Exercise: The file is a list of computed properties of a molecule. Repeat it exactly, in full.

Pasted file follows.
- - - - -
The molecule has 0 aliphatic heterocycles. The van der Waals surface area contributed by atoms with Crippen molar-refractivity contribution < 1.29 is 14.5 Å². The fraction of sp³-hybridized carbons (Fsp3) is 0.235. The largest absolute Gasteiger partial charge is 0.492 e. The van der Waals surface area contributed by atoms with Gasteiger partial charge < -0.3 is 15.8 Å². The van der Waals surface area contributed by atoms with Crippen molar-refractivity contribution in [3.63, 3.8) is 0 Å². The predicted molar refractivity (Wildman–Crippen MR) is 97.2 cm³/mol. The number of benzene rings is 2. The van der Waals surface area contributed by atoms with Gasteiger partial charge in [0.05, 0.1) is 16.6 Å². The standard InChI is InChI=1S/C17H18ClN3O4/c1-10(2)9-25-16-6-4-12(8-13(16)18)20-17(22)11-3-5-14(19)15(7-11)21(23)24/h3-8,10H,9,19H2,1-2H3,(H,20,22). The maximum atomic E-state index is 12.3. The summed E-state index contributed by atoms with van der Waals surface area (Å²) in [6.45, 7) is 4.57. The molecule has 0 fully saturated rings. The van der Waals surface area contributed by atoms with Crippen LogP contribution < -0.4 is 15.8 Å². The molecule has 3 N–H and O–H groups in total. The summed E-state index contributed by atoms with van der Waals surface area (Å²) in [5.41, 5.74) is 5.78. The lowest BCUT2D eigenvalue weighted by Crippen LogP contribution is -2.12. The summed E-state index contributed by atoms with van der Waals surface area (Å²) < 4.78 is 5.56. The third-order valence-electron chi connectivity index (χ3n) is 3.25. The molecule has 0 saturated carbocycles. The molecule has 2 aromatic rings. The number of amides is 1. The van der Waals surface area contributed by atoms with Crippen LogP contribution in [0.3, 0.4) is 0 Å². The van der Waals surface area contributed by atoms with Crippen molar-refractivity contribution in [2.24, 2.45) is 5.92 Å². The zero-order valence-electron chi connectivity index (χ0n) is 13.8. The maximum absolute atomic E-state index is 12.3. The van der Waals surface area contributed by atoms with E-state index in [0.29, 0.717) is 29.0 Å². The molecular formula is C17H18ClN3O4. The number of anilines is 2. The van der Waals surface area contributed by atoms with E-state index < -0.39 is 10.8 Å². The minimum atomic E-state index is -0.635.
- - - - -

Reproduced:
The molecule has 0 aliphatic heterocycles. The van der Waals surface area contributed by atoms with Crippen molar-refractivity contribution < 1.29 is 14.5 Å². The fraction of sp³-hybridized carbons (Fsp3) is 0.235. The largest absolute Gasteiger partial charge is 0.492 e. The van der Waals surface area contributed by atoms with Gasteiger partial charge < -0.3 is 15.8 Å². The van der Waals surface area contributed by atoms with Crippen molar-refractivity contribution in [3.63, 3.8) is 0 Å². The predicted molar refractivity (Wildman–Crippen MR) is 97.2 cm³/mol. The number of benzene rings is 2. The van der Waals surface area contributed by atoms with Gasteiger partial charge in [0.05, 0.1) is 16.6 Å². The standard InChI is InChI=1S/C17H18ClN3O4/c1-10(2)9-25-16-6-4-12(8-13(16)18)20-17(22)11-3-5-14(19)15(7-11)21(23)24/h3-8,10H,9,19H2,1-2H3,(H,20,22). The maximum atomic E-state index is 12.3. The summed E-state index contributed by atoms with van der Waals surface area (Å²) in [6.45, 7) is 4.57. The molecule has 0 fully saturated rings. The van der Waals surface area contributed by atoms with Crippen LogP contribution < -0.4 is 15.8 Å². The molecule has 3 N–H and O–H groups in total. The summed E-state index contributed by atoms with van der Waals surface area (Å²) in [5.41, 5.74) is 5.78. The lowest BCUT2D eigenvalue weighted by Crippen LogP contribution is -2.12. The summed E-state index contributed by atoms with van der Waals surface area (Å²) < 4.78 is 5.56. The third-order valence-electron chi connectivity index (χ3n) is 3.25. The molecule has 0 saturated carbocycles. The molecule has 2 aromatic rings. The number of amides is 1. The van der Waals surface area contributed by atoms with Crippen LogP contribution in [0.3, 0.4) is 0 Å². The van der Waals surface area contributed by atoms with Crippen molar-refractivity contribution in [2.24, 2.45) is 5.92 Å². The zero-order valence-electron chi connectivity index (χ0n) is 13.8. The maximum absolute atomic E-state index is 12.3. The van der Waals surface area contributed by atoms with E-state index in [0.29, 0.717) is 29.0 Å². The molecular formula is C17H18ClN3O4. The number of anilines is 2. The van der Waals surface area contributed by atoms with E-state index < -0.39 is 10.8 Å². The minimum atomic E-state index is -0.635.